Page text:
This very remote village, Yangjuan has been affected all these years by the changes in Chinese society and the effects of globalization. Ten years ago very few people had left the village to pursue studies outside and even to work outside. Now it is obvious that the trend for young people is to go out for temporary work. People went even as far as Pakistan and Burma, with the company they were working for. Most of the people go to places like Shanghai, Beijing or Canton and Shenzhen. Three years ago, an acquaintance from Taiwan operating a factory in Shanghai tried to hire about 30 workers from that village. That was a failure. Despite seriously warned about the necessary requirements they left the village unprepared (lack of documents like ID card, health certificate, under age etc.). After one year they were all back to Yangjuan or headed on for other destinations. On of their main complains was the weather conditions in Shanghai (very cold in winter and unbearably hot during summer). During that year a friend of ours in Shanghai tried to accompany them. Their salaries were spent in sophisticated electronic objects like cell phones but it seemed that there was no plan whatsoever to use the earned money to improved their livelihood back home.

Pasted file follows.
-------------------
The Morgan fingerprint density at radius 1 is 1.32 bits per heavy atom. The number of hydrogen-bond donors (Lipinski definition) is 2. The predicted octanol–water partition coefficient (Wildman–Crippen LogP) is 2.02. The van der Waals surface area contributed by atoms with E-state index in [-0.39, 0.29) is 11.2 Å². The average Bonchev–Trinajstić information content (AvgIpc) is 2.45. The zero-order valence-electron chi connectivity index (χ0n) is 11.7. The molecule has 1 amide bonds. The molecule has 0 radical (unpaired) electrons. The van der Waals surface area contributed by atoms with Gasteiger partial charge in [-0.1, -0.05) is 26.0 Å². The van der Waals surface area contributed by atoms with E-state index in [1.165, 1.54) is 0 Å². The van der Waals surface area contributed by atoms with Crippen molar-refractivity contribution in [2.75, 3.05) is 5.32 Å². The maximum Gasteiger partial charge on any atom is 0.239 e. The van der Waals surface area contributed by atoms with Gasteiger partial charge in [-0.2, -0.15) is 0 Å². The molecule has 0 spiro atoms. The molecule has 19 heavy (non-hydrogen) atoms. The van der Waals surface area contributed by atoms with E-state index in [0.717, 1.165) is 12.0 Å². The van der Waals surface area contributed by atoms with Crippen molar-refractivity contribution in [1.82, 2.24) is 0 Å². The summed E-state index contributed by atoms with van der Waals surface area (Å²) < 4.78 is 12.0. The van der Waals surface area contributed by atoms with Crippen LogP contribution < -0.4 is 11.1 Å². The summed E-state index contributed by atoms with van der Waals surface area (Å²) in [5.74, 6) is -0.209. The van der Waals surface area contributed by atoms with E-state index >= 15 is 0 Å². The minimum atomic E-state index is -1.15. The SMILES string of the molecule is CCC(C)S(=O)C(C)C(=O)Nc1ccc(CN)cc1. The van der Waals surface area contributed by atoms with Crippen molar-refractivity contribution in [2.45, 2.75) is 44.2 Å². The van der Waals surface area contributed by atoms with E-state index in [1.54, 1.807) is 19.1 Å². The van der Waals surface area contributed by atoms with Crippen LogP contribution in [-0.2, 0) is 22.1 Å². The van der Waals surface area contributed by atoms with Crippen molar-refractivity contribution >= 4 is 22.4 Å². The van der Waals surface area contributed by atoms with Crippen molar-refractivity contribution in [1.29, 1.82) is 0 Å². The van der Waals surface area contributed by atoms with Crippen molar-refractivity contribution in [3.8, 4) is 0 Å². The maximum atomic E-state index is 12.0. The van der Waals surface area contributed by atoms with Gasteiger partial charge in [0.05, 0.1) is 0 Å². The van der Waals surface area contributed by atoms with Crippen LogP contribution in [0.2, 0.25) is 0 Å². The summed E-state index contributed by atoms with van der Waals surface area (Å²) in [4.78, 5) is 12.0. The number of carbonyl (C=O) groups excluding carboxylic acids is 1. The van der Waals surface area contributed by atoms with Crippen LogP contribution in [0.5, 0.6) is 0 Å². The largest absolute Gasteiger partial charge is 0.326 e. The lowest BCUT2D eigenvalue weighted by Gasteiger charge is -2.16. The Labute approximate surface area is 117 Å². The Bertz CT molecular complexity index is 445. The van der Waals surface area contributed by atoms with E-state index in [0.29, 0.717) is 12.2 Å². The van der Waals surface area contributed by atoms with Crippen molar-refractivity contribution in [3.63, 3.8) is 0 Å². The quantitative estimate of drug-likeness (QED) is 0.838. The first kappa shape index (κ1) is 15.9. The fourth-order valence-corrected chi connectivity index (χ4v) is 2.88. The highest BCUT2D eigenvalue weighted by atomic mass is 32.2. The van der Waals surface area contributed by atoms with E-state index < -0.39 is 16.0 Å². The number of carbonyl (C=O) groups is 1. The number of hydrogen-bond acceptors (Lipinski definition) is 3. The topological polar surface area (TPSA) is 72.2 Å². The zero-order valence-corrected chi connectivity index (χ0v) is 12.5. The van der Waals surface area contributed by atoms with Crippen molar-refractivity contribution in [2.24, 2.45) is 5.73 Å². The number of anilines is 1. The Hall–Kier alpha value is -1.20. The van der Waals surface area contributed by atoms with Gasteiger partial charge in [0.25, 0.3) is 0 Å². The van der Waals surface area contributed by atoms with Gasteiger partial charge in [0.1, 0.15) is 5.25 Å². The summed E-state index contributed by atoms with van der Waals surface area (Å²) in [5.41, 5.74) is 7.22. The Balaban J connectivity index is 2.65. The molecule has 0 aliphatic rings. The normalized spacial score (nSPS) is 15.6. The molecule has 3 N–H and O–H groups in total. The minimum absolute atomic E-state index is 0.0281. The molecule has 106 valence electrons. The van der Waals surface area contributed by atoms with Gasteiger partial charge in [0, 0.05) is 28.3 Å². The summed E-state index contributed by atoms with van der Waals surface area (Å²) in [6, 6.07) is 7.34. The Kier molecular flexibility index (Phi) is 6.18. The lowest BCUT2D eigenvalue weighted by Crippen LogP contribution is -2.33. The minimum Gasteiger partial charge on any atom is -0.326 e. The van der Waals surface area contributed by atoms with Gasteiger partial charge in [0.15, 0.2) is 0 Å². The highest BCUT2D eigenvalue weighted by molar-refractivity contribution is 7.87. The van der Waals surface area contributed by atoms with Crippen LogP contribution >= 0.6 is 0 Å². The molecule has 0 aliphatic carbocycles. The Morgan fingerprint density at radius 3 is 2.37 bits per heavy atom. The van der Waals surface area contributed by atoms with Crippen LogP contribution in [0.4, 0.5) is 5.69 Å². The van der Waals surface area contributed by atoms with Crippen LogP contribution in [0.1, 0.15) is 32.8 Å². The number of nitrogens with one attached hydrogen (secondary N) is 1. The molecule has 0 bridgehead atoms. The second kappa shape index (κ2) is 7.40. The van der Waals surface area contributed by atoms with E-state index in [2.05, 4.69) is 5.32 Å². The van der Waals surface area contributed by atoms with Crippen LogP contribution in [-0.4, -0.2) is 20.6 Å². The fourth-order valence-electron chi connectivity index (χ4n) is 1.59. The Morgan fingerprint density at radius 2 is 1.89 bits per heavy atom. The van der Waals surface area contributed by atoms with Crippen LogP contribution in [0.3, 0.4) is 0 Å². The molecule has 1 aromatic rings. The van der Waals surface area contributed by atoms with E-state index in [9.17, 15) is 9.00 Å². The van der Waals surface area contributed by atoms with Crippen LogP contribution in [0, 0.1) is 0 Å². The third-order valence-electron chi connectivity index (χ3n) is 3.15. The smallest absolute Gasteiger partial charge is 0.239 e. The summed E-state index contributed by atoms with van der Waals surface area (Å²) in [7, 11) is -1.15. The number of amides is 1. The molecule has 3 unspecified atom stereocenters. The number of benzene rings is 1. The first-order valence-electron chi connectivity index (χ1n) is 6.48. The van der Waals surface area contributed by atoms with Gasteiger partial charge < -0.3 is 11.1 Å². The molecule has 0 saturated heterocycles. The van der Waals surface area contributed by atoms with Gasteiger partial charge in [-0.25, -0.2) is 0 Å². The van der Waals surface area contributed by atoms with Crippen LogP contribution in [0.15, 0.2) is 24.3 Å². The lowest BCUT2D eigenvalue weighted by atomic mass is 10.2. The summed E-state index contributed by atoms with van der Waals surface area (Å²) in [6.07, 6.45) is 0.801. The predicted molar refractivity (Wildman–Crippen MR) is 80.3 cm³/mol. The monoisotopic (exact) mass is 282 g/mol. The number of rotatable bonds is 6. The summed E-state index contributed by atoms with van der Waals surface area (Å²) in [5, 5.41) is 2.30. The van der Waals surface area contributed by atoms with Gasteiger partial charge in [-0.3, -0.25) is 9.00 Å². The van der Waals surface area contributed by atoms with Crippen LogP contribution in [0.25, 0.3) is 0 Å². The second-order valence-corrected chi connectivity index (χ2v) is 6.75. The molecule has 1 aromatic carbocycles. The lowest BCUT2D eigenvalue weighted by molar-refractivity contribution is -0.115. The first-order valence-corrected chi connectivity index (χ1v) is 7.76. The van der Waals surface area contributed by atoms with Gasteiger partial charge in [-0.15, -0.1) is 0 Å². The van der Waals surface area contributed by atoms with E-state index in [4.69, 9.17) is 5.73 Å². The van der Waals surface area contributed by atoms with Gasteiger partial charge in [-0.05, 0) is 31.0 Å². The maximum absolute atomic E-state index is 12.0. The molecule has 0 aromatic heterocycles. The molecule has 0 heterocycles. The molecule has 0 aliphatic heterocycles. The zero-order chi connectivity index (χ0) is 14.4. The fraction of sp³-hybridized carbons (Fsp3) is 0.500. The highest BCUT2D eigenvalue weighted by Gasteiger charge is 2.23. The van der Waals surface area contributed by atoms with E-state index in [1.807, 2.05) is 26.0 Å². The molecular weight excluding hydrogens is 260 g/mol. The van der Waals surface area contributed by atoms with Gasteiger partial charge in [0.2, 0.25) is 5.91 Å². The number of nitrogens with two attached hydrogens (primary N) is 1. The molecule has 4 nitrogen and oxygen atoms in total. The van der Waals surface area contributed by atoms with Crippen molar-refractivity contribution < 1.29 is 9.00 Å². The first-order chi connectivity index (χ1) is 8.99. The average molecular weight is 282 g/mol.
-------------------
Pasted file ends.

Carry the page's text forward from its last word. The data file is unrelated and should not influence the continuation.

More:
duraud_yangjuan_dec_4While in the village, I had a conversation with one villager. He has been going out for work for 20 years. He is now 42 years old, father of three children (one in Senior High School, one in Junior High School and the third one is attending classes in the elementary school of Yangjuan). He has been working all over China. So his Mandarin is devoid of the Sichuan’s accent. During these twenty years his longest absence from the village was a full year. Now he does not venture farther than Chengdu and only for periods of three to four months. He usually does not go alone but with other villagers.